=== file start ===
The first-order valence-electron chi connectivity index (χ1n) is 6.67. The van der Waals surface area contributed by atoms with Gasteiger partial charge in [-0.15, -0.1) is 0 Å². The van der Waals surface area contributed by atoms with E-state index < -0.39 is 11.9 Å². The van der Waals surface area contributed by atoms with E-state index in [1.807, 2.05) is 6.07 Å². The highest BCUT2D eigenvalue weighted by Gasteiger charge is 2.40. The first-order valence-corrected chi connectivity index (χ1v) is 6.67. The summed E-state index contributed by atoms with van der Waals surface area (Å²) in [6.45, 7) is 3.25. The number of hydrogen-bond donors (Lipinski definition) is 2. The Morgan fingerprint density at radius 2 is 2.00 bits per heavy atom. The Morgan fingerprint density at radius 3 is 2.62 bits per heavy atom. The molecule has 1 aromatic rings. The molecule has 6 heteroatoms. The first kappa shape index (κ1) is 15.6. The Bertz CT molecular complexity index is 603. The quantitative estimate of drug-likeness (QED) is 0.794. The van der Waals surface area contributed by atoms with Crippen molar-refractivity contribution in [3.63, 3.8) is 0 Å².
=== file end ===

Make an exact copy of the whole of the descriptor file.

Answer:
The first-order valence-electron chi connectivity index (χ1n) is 6.67. The van der Waals surface area contributed by atoms with Gasteiger partial charge in [-0.15, -0.1) is 0 Å². The van der Waals surface area contributed by atoms with E-state index < -0.39 is 11.9 Å². The van der Waals surface area contributed by atoms with E-state index in [1.807, 2.05) is 6.07 Å². The highest BCUT2D eigenvalue weighted by Gasteiger charge is 2.40. The first-order valence-corrected chi connectivity index (χ1v) is 6.67. The summed E-state index contributed by atoms with van der Waals surface area (Å²) in [6.45, 7) is 3.25. The number of hydrogen-bond donors (Lipinski definition) is 2. The Morgan fingerprint density at radius 2 is 2.00 bits per heavy atom. The Morgan fingerprint density at radius 3 is 2.62 bits per heavy atom. The molecule has 1 aromatic rings. The molecule has 6 heteroatoms. The first kappa shape index (κ1) is 15.6. The Bertz CT molecular complexity index is 603. The quantitative estimate of drug-likeness (QED) is 0.794. The van der Waals surface area contributed by atoms with Crippen molar-refractivity contribution in [3.63, 3.8) is 0 Å².